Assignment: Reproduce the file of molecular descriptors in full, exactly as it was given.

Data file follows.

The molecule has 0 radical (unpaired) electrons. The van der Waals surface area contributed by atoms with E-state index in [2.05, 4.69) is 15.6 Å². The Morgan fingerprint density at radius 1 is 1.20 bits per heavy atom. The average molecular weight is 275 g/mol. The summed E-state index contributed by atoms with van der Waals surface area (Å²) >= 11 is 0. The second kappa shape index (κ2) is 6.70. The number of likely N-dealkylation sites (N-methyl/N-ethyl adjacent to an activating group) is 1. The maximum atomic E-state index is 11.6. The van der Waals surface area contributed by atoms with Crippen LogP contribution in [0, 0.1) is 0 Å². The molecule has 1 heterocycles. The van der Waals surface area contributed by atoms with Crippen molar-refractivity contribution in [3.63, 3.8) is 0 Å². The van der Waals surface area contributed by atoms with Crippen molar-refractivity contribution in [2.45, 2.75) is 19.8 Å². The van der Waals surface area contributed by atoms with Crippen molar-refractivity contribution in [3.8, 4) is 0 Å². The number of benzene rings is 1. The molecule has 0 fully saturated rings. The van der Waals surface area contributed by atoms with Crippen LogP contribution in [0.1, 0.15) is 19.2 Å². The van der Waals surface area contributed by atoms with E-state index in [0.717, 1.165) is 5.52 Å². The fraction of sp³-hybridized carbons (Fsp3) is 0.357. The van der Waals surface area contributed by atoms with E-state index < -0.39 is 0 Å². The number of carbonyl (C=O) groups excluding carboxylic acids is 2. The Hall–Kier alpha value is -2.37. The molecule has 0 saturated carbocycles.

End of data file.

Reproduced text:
The molecule has 0 radical (unpaired) electrons. The van der Waals surface area contributed by atoms with E-state index in [2.05, 4.69) is 15.6 Å². The Morgan fingerprint density at radius 1 is 1.20 bits per heavy atom. The average molecular weight is 275 g/mol. The summed E-state index contributed by atoms with van der Waals surface area (Å²) >= 11 is 0. The second kappa shape index (κ2) is 6.70. The number of likely N-dealkylation sites (N-methyl/N-ethyl adjacent to an activating group) is 1. The maximum atomic E-state index is 11.6. The van der Waals surface area contributed by atoms with Crippen LogP contribution in [0, 0.1) is 0 Å². The molecule has 1 heterocycles. The van der Waals surface area contributed by atoms with Crippen molar-refractivity contribution in [3.63, 3.8) is 0 Å². The van der Waals surface area contributed by atoms with Crippen molar-refractivity contribution in [2.45, 2.75) is 19.8 Å². The van der Waals surface area contributed by atoms with Crippen molar-refractivity contribution in [3.8, 4) is 0 Å². The number of benzene rings is 1. The molecule has 0 fully saturated rings. The van der Waals surface area contributed by atoms with Crippen LogP contribution in [0.1, 0.15) is 19.2 Å². The van der Waals surface area contributed by atoms with E-state index in [0.717, 1.165) is 5.52 Å². The fraction of sp³-hybridized carbons (Fsp3) is 0.357. The van der Waals surface area contributed by atoms with E-state index < -0.39 is 0 Å². The number of carbonyl (C=O) groups excluding carboxylic acids is 2. The Hall–Kier alpha value is -2.37. The molecule has 0 saturated carbocycles.